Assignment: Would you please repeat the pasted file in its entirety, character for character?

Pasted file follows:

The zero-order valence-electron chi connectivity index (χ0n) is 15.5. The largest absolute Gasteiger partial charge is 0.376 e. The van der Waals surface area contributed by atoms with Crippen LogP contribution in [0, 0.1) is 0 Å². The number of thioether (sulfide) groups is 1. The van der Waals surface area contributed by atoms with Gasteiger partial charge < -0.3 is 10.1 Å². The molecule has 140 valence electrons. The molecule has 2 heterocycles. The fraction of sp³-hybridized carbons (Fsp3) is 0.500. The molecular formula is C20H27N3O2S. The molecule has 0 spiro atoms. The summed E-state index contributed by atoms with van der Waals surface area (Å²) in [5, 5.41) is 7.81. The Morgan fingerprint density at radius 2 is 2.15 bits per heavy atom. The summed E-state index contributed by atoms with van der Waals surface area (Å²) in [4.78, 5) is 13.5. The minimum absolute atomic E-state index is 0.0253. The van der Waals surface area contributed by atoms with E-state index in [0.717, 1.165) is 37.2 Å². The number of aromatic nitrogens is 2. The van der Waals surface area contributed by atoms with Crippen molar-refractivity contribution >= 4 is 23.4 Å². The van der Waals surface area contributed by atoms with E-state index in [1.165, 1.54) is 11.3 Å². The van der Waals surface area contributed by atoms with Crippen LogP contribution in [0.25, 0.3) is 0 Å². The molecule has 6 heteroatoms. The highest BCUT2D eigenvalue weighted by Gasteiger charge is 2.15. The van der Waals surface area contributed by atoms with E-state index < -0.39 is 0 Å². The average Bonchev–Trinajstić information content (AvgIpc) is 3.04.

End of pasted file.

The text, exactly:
The zero-order valence-electron chi connectivity index (χ0n) is 15.5. The largest absolute Gasteiger partial charge is 0.376 e. The van der Waals surface area contributed by atoms with Crippen LogP contribution in [0, 0.1) is 0 Å². The number of thioether (sulfide) groups is 1. The van der Waals surface area contributed by atoms with Gasteiger partial charge < -0.3 is 10.1 Å². The molecule has 140 valence electrons. The molecule has 2 heterocycles. The fraction of sp³-hybridized carbons (Fsp3) is 0.500. The molecular formula is C20H27N3O2S. The molecule has 0 spiro atoms. The summed E-state index contributed by atoms with van der Waals surface area (Å²) in [5, 5.41) is 7.81. The Morgan fingerprint density at radius 2 is 2.15 bits per heavy atom. The summed E-state index contributed by atoms with van der Waals surface area (Å²) in [4.78, 5) is 13.5. The minimum absolute atomic E-state index is 0.0253. The van der Waals surface area contributed by atoms with E-state index in [0.717, 1.165) is 37.2 Å². The number of aromatic nitrogens is 2. The van der Waals surface area contributed by atoms with Crippen molar-refractivity contribution >= 4 is 23.4 Å². The van der Waals surface area contributed by atoms with E-state index in [1.165, 1.54) is 11.3 Å². The van der Waals surface area contributed by atoms with Crippen LogP contribution in [0.25, 0.3) is 0 Å². The molecule has 6 heteroatoms. The highest BCUT2D eigenvalue weighted by Gasteiger charge is 2.15. The van der Waals surface area contributed by atoms with E-state index < -0.39 is 0 Å². The average Bonchev–Trinajstić information content (AvgIpc) is 3.04.